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How to Sell your Share of a Partnership

Do you want to sell your own share of a partnership? If YES, here are verified steps to take to sell your share of a partnership. Selling your own share of a partnership can be quite straightforward, especially from an accounting standpoint, as long as the partners have a buyout agreement and the person buying the ownership share can afford to pay for it.

However, like a sole proprietorship, you need to understand that a partnership is closely held and operated by the owners, so a transfer of equity that leads to new management can affect the business’s identity and future.

Ideally, it is advisable to first work closely with your partner or partners to develop a plan that benefits the staying and exiting partners and the business as a whole. All these will be made simpler if you create a clear buyout agreement when starting your company. The agreement is expected to discuss what might lead to one of the partners wanting to sell his or her share and state the terms and timing that would apply.

Also, note that this agreement is expected to state whether any partner can sell to an outside party or whether a partnership interest can only be transferred to the partner or partners who remain. And it should institute a framework or process for valuing the partnership share that will be sold, such as basing the price on gross sales, net profit, or a long-term investment.

In addition, the sum you receive for your share of a partnership should compensate you for your investment of time and money. If you do not have a buyout agreement or if your agreement leaves room for negotiating a buyout price, strive to stick to an amount that will compensate you fairly without bankrupting your partner or partners.

Have it in mind that a business partnership is like a marriage, and it wouldn’t be ideal to just transfer your stake in a marriage to a stranger. Your stake in your business will need to be sold to someone who has the money to pay for it, the ability to run the company, and the potential for a good working relationship with the partner or partners who remain.

If your buyout agreement doesn’t specify who is eligible to buy in, work with your partner to find a suitable replacement who meets your financial needs and your partner’s practical needs. And although you may be able to complete the sale of ownership in your partnership through a transfer of funds and a signing of papers, the success of your partnership after you leave will depend in part on how thoroughly you transferred your knowledge.

It’s indeed not so hard to sell a business although it can be tricky and complicated if not handled right. Allowing a partner to completely own the business is arguably one of the commonest ways of transferring ownership.

Steps to Sell Your Share of a Partnership

Most times all you need is a prior agreement that you entered with your partner before the beginning of the business covering lots of matters, including dissolution/buyout guidelines. However, if you don’t have one, you might want to seek the counsel of an acquisitions lawyer. Nonetheless, steps to take include;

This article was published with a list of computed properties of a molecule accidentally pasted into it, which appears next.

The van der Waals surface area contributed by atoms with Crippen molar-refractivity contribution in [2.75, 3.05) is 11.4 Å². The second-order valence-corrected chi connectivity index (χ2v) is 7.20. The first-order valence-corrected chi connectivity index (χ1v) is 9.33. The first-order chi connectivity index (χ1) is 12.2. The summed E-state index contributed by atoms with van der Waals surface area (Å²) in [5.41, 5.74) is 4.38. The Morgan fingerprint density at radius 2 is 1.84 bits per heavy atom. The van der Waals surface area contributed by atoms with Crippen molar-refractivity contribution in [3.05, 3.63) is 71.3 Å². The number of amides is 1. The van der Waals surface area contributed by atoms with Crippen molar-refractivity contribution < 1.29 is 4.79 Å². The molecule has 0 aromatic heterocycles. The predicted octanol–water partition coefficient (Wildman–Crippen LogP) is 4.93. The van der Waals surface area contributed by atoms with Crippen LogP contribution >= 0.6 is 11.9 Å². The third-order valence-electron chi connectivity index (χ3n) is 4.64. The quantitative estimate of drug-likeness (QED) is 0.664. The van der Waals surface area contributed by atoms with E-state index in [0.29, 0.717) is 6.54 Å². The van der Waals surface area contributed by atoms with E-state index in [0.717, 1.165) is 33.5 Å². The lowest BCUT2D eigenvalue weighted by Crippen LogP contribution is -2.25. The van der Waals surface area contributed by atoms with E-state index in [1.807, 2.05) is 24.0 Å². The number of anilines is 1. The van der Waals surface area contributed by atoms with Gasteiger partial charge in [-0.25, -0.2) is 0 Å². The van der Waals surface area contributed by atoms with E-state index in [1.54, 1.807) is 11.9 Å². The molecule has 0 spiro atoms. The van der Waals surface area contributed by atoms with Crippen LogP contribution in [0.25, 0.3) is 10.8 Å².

1. Know the Value of the Business

Have it in mind that if you had come up with a buyout agreement at the beginning of the partnership you may have agreed to always ensure the business is valued, perhaps annually. If you don’t have such an agreement, before entering any negotiation it is imperative you have the business valued.

In valuing the company, the experts brought in will ensure all future expected profits are analyzed, including discounting projected future income for every month or year as per expected returns.

  1. Funding the Buyout

Even in a partnership, either of the partners can seek complete ownership or sell to a different party. You may want to sell your stake to your partner, but he or she may not have adequate resources to fund the buyout. At that point, buying your shares immediately or fast might not be easy. Howbeit, you might want to be flexible with other types of financing, such as third-party funding, owner finance, or even earn-out arrangements. In addition, you can request a sale option where payouts are done over a number of months or years.

  1. Consider Taxes and Selling Price

Note that anything you make out of the sale could more or less be affected by taxes even when the other partner is funding with their finances. You might have to find alternative means to minimize the expected tax burden though you might need some strategic planning and time.

If there is a buyout agreement, just ensure that it is updated regularly and the terms are still acceptable. Additionally, you might want to clarify whether the agreement shows the process of determining the sales price. Nonetheless, understanding the agreement is key in every way.

  1. Plan and Plan Some More

Contingency planning is very crucial in any partnership. Sometimes, partners in business can cover one another so well that they offer some form of false security. In that situation, preparing effectively might elude your thoughts. If your plan has always been to sell to your business partner, any unforeseen eventuality can bring a lot of unplanned heartache and problems, such as illness, business damage, and disability among others.

Additionally, just when you’re ready to sell, your partner might indicate their disinterest or simply lack the funds to complete the buyout complicating your plan. That’s why you need to always have a contingency plan in place that looks at the most possible scenarios. Note that you cannot really prepare perfectly for everything. In the best possible circumstances, everything will be agreed upon and negotiated smoothly and amicably with or without a buyout agreement.